The Wall Street Journal recently reported the results of a survey which found that over one-third of American workers have knowledge of company wrongdoing in their workplace. Not surprisingly, 78% of over 1,000 respondents surveyed nationwide stated that they would report such actions if they knew they could do so anonymously with protection from retaliation, as well as being eligible for compensation for bringing the actions to light.
However, more than two-thirds of respondents were unaware of new qui tam rights created by the Dodd-Frank that reward whistleblowers for exposing violations of federal securities laws. The survey, headed by former Securities and Exchange Commission (SEC) Division of Enforcement lawyer Jordan Thomas, revealed several other notable findings:
- Older respondents showed a higher willingness to report misconduct than those at earlier stages in their careers
- Respondents with higher income and education levels were more likely to blow the whistle on an employer
- While no gender differences were found with respect to reporting personal knowledge of corporate wrongdoing, women were more likely than men to encourage a loved one to take advantage of whistleblower protections
Thomas played a key role in shaping the SEC whistleblower legislation that was passed by Congress in 2010. He lamented the survey’s finding that knowledge of corporate malfeasance is so widespread, but remains confident that the whistleblower program created by Dodd-Frank, along with other established regulatory reforms, will have a powerful and positive effect on investor protection and public faith in financial markets.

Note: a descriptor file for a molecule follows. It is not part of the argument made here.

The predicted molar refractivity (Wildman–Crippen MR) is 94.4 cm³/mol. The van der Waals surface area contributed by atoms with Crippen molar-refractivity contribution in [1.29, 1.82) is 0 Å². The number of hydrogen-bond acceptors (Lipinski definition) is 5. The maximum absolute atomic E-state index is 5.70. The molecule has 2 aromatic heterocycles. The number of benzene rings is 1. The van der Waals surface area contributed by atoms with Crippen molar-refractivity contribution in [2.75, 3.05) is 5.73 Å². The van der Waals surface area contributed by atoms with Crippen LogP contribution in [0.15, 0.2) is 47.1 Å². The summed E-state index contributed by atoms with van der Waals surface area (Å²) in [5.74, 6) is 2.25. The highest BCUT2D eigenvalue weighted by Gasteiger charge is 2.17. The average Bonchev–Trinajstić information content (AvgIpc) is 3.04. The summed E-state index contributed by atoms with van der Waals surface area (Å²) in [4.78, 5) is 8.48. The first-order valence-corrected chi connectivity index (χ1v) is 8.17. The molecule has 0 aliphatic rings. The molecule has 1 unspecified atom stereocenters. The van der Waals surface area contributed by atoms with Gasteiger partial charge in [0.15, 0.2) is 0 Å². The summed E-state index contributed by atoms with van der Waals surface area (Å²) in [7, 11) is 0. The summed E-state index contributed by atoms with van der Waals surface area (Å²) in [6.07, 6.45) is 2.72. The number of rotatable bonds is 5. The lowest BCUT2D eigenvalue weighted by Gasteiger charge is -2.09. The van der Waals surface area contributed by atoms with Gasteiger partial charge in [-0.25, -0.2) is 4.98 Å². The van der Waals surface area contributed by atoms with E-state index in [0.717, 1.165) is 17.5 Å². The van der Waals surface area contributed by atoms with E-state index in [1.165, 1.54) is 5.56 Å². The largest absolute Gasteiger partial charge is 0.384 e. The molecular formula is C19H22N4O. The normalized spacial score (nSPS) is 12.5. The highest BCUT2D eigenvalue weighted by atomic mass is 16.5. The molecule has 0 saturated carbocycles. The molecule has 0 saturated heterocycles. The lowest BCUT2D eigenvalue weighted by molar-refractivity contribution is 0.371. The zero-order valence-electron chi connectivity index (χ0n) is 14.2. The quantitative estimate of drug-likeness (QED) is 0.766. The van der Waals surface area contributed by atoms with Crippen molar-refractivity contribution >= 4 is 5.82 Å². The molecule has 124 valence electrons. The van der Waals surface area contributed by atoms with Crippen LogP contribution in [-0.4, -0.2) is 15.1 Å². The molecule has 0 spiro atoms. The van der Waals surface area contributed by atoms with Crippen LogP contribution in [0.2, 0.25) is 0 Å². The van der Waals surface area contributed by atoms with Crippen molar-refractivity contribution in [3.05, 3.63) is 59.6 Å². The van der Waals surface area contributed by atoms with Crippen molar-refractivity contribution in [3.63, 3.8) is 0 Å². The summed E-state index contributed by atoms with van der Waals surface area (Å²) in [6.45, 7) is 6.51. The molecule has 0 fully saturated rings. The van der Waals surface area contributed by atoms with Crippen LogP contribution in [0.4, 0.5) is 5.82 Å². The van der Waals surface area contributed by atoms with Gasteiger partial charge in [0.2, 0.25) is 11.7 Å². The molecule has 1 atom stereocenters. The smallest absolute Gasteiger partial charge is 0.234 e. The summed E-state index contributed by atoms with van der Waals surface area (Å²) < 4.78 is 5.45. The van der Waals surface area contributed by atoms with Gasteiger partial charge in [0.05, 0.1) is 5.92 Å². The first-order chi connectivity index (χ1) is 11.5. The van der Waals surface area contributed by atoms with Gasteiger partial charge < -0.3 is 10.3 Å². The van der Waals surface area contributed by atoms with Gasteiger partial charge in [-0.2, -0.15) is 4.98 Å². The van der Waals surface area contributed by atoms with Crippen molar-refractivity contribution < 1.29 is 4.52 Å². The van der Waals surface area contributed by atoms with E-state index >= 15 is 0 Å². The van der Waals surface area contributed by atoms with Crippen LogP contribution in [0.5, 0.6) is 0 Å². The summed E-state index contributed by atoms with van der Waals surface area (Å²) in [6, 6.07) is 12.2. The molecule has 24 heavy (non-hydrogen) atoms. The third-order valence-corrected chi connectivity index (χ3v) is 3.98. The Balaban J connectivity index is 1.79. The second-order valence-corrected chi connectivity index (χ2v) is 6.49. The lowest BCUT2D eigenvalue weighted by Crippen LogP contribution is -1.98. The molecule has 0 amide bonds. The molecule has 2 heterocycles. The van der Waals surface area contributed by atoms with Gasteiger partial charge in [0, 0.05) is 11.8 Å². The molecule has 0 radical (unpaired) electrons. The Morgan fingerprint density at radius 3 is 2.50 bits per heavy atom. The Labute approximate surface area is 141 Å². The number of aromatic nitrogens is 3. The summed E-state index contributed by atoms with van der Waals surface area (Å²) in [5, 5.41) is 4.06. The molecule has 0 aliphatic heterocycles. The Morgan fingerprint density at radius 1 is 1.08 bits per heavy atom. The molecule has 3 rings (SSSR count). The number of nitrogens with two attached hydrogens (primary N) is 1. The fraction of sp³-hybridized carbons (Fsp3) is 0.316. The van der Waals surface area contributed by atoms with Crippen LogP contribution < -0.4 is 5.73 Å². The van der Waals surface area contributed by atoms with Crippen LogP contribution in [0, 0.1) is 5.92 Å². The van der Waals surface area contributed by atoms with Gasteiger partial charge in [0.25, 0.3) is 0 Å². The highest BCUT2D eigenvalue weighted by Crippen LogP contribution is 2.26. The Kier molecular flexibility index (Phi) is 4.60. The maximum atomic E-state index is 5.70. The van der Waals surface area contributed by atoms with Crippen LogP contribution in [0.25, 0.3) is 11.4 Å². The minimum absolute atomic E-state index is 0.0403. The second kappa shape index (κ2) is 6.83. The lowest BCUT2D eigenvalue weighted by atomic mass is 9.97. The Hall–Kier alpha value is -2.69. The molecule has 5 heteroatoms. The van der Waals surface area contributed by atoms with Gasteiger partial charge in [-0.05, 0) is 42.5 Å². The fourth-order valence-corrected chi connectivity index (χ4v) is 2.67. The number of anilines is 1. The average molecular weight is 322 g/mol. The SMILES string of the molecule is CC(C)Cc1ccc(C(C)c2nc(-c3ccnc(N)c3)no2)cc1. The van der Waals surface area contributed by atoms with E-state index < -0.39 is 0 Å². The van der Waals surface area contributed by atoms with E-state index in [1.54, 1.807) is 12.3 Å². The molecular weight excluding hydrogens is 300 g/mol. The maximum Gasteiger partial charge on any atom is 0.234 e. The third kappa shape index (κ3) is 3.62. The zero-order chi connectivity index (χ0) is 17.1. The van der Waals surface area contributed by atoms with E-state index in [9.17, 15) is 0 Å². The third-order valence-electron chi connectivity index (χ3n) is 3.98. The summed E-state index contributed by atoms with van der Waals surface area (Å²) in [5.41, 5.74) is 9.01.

Employees in the financial industry, as well as those employed by military contractors, health care providers, pharmaceutical companies, and a host of enterprises that do business with federal and state government agencies, should understand their rights to legal protection and monetary rewards for exposing false claims and other fraud. A discreet consultation with a qui tam law firm can provide advice to help employees do the right thing under the False Claims Act and other whistleblower statutes.